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William Tell Coleman

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William Tell Coleman

Birth
Cynthiana, Harrison County, Kentucky, USA
Death
22 Nov 1893 (aged 69)
San Francisco, San Francisco County, California, USA
Burial
Saint Louis, St. Louis City, Missouri, USA GPS-Latitude: 38.69395, Longitude: -90.227775
Plot
Lot 158
Memorial ID
View Source
Vigilante, pioneer, businessman, 1884 presidential nominee and Borax Soap magnate for whom the mineral "Colmanite" is named. Educated at St. Louis University, he completed a four-year course in law in just two years before heading west to San Francisco California during the gold rush of 1849. Coleman rose from obscurity to sudden prominance in 1851 when he stepped forward with a plan of action to give a fair trial by committee to several men accused of robbery and assault. He was immediately appointed head of this committee, which was later known as the Committee of Vigilance. During its reign over San Francisco, the Committee of Vigilance defied the governing authority and dealt swift justice as they saw fit. The Committee of Vigilance hung four men, deported twenty-eight and was supported by approximately six thousand members with Coleman as its leader in both 1851 and again in 1856 when the Committee of Vigilance was reassembled. Author Robert Lewis Stevenson called Coleman "The lion of the vigilantes" and numerous books have been written about Coleman and the reign of the vigilantes in San Francisco. As a businessman he owned a fleet of clipper ships and a steamship line. In the 1880's he was the owner of Harmony Borax Mine, which became famous for its twenty mule teams, which were used to haul borax from the miles. Twenty Mule Team Borax was a successful marketing campaign and the name is still used today. Coleman designed the original Borax Soap box which featured the image of the twenty mule team on its front. The mineral Colemanite is named for him. The town of Lila C., California is named for the Lila C. borax mine of which Coleman was owner and named this mine for his daughter. Coleman served as president of the Society of California Pioneers, was nominated for the office of President of the United States in 1884, and served president of the San Francisco Chamber of Commerce before his death in that city.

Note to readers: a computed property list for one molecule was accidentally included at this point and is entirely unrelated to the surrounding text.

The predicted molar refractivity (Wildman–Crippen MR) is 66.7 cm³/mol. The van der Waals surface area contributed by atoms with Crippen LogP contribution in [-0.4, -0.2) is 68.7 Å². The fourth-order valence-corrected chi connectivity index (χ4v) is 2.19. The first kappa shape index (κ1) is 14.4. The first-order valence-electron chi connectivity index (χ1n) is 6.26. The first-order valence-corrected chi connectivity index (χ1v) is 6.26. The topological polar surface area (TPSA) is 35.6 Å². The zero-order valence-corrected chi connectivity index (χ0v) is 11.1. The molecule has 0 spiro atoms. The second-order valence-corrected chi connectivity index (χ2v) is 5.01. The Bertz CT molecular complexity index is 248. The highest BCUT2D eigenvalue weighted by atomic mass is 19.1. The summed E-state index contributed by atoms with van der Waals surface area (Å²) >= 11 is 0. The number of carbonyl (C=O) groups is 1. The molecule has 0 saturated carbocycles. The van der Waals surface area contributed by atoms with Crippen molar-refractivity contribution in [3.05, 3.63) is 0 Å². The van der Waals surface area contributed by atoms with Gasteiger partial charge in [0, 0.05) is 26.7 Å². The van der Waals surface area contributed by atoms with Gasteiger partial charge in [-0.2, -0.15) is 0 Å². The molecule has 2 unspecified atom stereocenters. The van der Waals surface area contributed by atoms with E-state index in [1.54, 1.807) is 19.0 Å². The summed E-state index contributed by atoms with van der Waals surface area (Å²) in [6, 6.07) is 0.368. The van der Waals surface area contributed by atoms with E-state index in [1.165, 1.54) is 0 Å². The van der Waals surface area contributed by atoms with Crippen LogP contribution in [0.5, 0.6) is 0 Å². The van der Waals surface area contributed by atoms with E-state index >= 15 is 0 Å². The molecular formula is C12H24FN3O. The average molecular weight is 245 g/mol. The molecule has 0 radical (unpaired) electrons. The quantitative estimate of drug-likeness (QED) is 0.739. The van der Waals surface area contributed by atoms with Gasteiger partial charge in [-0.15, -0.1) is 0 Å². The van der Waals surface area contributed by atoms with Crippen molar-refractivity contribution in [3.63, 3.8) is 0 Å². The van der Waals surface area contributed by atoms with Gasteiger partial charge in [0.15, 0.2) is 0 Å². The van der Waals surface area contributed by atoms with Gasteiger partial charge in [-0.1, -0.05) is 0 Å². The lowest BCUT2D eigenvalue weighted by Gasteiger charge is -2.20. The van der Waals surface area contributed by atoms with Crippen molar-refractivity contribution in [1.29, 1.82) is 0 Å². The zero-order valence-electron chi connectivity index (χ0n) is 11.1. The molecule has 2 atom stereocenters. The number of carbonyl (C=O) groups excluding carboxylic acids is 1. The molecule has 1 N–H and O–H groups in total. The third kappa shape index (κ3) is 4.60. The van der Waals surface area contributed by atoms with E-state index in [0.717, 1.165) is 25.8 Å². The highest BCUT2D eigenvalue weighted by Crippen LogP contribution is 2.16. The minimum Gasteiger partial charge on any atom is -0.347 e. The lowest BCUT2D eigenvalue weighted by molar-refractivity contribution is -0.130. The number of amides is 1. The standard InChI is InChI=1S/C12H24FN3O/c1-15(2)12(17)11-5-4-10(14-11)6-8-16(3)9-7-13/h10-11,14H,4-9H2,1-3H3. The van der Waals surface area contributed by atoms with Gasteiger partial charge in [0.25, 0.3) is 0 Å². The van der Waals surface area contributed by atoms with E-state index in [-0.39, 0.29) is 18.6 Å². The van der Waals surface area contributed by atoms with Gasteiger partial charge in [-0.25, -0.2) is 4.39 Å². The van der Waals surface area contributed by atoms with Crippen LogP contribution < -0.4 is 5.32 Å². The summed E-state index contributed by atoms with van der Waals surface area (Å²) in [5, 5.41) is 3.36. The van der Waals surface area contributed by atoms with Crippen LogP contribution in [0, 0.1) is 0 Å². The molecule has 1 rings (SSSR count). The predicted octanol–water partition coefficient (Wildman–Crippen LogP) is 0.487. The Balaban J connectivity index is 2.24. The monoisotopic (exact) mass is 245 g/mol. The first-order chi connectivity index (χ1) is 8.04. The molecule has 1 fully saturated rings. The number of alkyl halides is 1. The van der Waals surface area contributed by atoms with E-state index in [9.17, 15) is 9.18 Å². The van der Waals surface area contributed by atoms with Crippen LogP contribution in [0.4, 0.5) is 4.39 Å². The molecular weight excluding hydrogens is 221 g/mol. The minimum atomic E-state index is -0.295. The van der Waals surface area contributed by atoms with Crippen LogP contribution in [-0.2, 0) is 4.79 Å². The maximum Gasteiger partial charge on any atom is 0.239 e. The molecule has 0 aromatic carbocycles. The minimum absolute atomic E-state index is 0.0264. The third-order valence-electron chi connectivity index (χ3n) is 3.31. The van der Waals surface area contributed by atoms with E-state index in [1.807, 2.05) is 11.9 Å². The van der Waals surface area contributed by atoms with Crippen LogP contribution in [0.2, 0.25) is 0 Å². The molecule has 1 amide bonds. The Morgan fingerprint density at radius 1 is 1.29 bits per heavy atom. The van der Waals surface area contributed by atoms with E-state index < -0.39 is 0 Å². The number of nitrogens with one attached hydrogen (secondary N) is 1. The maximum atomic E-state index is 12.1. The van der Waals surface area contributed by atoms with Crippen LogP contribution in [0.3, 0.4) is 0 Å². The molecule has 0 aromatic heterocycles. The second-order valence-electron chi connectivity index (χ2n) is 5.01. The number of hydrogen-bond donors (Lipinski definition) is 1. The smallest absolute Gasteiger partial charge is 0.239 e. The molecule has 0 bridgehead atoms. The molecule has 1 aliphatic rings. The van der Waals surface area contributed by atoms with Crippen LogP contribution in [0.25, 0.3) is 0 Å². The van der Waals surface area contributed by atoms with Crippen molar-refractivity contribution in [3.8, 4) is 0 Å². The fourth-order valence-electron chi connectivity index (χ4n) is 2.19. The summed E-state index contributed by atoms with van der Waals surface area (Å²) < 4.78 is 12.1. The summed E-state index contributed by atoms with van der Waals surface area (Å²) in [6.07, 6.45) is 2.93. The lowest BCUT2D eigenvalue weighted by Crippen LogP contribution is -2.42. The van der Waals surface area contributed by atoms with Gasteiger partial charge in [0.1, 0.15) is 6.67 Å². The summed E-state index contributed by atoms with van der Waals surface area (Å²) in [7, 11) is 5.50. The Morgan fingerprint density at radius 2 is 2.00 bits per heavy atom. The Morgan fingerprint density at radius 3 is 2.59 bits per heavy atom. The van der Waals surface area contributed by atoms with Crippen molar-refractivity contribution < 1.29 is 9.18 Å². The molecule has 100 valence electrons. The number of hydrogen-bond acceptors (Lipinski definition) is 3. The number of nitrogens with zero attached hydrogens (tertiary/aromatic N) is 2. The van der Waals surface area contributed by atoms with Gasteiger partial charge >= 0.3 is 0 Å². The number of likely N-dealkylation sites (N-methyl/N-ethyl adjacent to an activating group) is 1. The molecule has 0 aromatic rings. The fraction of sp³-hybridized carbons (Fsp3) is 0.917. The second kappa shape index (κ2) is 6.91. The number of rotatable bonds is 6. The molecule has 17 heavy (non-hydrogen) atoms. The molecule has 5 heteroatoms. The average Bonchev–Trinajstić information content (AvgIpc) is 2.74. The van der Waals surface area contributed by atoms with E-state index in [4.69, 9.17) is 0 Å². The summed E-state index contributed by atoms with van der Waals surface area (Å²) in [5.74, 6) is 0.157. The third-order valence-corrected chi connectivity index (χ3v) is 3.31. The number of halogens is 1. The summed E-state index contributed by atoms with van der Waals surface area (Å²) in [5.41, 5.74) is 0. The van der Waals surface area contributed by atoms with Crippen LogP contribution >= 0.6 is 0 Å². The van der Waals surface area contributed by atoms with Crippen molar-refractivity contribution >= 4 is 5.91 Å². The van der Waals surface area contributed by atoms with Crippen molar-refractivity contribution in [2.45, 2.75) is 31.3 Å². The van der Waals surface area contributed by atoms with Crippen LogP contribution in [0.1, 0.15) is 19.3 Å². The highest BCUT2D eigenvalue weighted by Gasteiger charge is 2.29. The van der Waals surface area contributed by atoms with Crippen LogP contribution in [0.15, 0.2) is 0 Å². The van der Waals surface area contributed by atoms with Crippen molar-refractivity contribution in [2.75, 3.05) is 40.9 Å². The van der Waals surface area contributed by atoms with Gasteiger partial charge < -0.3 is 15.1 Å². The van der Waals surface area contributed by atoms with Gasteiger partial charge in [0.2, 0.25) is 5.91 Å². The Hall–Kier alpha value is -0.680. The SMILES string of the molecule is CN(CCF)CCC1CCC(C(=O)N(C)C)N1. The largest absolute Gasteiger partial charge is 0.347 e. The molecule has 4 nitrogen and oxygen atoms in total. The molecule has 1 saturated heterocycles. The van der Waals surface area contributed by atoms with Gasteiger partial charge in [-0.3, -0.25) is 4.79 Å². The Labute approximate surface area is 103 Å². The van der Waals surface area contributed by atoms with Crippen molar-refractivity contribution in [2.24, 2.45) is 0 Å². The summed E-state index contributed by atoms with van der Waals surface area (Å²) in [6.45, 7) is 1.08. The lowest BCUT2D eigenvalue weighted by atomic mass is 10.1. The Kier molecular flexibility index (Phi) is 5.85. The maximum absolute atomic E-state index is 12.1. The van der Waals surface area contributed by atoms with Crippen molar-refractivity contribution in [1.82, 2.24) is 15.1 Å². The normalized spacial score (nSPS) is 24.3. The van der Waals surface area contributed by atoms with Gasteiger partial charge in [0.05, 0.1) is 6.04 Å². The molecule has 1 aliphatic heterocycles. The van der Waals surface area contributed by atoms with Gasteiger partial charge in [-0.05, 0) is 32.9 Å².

Vigilante, pioneer, businessman, 1884 presidential nominee and Borax Soap magnate for whom the mineral "Colmanite" is named. Educated at St. Louis University, he completed a four-year course in law in just two years before heading west to San Francisco California during the gold rush of 1849. Coleman rose from obscurity to sudden prominance in 1851 when he stepped forward with a plan of action to give a fair trial by committee to several men accused of robbery and assault. He was immediately appointed head of this committee, which was later known as the Committee of Vigilance. During its reign over San Francisco, the Committee of Vigilance defied the governing authority and dealt swift justice as they saw fit. The Committee of Vigilance hung four men, deported twenty-eight and was supported by approximately six thousand members with Coleman as its leader in both 1851 and again in 1856 when the Committee of Vigilance was reassembled. Author Robert Lewis Stevenson called Coleman "The lion of the vigilantes" and numerous books have been written about Coleman and the reign of the vigilantes in San Francisco. As a businessman he owned a fleet of clipper ships and a steamship line. In the 1880's he was the owner of Harmony Borax Mine, which became famous for its twenty mule teams, which were used to haul borax from the miles. Twenty Mule Team Borax was a successful marketing campaign and the name is still used today. Coleman designed the original Borax Soap box which featured the image of the twenty mule team on its front. The mineral Colemanite is named for him. The town of Lila C., California is named for the Lila C. borax mine of which Coleman was owner and named this mine for his daughter. Coleman served as president of the Society of California Pioneers, was nominated for the office of President of the United States in 1884, and served president of the San Francisco Chamber of Commerce before his death in that city.

Gravesite Details

Interred in Bellefontaine Cemetery 21 May 1894



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